* How easy (or difficult) is it to add new sources?
If the sources are QML elements, then it’s very easy – simply point ShaderEffectSource.sourceItem at the appropriate item. If you’re asking about feeding content from another source (e.g. an existing rendering library outside of Qt) into the ShaderEffect, then first you would need to expose that content to QML by wrapping it in a QDeclarativeItem (Qt4) or a QSGItem (Qt5). I expect that would be likely to throw up all kinds of OpenGL context / threading-related issues, so approach with caution .. :)

* What about control of the ouptut – can you force it fullscreen, hide it when it is not playing?
There are two parts to this answer:
1. Changing the geometry of the native window into which QML is rendering (e.g. to make it fill the whole screen)
This can be done from C++ via the QWindow API (see e.g. QWindow::setWindowFlags(Qt::WindowFullScreen)), or from QML via the Window element.
2. Changing the layout within the QML app (e.g. to hide some chrome when it goes full screen, or to transition to a different app view when the video stops playing).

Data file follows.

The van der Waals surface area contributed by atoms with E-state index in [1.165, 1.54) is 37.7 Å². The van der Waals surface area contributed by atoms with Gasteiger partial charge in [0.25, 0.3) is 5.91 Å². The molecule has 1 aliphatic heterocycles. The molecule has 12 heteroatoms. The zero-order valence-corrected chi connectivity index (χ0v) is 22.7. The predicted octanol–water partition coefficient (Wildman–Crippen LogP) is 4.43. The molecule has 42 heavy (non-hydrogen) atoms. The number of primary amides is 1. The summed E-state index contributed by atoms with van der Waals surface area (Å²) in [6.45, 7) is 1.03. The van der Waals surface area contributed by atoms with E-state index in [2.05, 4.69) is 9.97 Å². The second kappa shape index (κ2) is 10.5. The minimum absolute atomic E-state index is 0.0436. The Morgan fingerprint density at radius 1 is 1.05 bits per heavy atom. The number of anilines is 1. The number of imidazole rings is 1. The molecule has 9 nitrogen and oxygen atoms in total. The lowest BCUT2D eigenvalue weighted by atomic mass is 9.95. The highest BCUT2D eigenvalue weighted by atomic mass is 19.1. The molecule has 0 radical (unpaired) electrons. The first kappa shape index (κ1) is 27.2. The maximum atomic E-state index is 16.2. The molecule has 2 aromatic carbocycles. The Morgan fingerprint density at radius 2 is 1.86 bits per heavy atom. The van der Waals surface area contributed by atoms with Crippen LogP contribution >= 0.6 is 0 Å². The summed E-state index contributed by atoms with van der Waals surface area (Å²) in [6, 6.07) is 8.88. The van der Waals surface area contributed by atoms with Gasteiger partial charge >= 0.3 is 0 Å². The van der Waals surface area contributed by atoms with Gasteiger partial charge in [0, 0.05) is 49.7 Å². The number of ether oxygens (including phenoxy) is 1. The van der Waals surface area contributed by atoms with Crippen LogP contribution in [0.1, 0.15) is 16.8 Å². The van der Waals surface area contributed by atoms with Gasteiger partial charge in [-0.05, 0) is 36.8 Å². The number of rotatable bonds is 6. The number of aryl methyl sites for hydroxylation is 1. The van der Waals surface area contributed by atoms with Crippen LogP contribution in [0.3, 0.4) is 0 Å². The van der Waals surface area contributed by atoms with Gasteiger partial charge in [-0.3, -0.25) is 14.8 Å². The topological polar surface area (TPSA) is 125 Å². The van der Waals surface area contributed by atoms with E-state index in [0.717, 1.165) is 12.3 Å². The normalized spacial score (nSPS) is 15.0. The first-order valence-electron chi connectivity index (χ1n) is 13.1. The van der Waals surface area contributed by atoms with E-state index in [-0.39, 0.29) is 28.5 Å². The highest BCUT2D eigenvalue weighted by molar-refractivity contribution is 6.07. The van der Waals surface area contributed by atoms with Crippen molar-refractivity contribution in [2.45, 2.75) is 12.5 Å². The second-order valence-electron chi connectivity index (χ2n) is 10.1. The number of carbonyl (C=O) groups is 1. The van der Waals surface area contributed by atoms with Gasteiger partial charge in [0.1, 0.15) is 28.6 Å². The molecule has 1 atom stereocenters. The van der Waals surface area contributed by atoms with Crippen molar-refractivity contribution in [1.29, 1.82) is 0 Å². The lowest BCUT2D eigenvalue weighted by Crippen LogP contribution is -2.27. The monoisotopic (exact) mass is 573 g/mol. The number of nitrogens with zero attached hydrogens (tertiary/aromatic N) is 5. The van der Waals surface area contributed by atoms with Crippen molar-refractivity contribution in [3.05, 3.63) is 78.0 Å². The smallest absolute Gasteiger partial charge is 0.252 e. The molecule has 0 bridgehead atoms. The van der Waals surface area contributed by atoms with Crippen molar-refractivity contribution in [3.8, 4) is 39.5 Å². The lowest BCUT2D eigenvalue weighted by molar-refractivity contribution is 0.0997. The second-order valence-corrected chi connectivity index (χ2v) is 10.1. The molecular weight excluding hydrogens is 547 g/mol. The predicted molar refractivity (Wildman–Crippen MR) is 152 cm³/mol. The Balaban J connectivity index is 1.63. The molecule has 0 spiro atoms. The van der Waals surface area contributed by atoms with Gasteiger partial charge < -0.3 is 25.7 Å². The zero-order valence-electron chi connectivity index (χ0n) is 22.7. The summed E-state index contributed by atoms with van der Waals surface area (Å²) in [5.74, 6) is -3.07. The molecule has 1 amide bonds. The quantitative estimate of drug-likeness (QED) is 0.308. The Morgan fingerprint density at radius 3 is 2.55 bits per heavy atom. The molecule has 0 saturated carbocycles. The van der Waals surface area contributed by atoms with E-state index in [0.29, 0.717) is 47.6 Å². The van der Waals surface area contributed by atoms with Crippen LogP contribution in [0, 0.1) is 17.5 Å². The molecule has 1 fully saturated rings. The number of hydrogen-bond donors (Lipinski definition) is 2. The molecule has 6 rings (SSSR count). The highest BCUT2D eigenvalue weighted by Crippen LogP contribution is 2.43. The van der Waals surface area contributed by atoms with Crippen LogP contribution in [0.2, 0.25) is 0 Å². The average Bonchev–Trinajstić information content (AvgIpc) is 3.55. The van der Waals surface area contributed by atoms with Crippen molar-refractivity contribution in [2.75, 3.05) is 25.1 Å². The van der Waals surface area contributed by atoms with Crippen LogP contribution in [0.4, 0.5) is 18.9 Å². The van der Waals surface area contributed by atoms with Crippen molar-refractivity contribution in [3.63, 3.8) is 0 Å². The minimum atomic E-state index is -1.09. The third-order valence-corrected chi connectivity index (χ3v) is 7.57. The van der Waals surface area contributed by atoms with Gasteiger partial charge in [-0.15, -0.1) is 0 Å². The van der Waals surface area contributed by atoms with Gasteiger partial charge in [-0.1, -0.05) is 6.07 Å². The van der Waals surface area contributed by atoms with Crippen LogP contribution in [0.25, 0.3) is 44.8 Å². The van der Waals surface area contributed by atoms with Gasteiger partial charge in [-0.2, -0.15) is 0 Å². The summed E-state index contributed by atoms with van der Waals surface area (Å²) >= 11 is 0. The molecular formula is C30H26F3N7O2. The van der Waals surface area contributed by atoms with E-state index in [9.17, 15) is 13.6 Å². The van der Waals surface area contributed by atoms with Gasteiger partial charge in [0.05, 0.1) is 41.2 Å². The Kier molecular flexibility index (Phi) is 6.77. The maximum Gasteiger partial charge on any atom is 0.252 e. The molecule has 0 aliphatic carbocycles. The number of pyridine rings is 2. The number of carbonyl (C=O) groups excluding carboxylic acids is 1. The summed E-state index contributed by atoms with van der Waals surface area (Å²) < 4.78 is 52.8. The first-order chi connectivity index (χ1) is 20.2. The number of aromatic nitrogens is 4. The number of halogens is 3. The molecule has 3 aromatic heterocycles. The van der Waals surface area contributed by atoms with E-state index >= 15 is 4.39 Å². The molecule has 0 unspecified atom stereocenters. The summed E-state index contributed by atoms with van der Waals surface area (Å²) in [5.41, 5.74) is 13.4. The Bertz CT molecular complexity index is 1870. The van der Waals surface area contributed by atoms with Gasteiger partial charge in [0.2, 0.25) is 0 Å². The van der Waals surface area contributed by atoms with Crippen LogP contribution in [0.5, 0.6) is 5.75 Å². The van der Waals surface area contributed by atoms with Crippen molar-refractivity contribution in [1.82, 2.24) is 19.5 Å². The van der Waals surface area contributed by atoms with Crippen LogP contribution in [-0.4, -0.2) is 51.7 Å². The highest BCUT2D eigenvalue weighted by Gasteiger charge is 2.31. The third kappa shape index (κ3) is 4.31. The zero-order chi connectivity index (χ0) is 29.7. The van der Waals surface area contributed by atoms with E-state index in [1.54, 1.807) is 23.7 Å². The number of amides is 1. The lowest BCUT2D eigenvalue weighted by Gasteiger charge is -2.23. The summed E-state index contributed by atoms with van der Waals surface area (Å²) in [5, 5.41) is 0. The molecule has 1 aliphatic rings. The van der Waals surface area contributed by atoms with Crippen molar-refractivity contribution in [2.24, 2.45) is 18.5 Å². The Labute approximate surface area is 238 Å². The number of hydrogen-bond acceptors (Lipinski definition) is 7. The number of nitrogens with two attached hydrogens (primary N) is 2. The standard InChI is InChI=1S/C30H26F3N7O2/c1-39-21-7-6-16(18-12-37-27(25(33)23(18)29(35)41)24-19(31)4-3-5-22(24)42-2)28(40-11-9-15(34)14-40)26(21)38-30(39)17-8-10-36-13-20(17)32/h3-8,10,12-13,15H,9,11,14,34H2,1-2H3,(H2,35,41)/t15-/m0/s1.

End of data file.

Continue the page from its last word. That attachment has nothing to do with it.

This can be done easily in QML by using states, transitions and property bindings.

* Can I render to a framebuf, or does it require a physical screen?
In Qt5, rendering to an FBO is easy – simply call QQuickCanvas::setRenderTarget(QOpenGLFramebufferObject *). In Qt4, it is possible but more difficult – one approach is to implement a QGraphicsEffect which redirects the QPainter output into a QGLFramebufferObject. This is in fact the way the Qt.labs.shaders plugin is implemented, so check its source if this is of interest.

Ayman says:

yay, Thank you very very veeeery much Qt Team for releasing the shader effects for Symbian, this is awesome, amazing, a big and happy news for us Qt Symbian developers :-)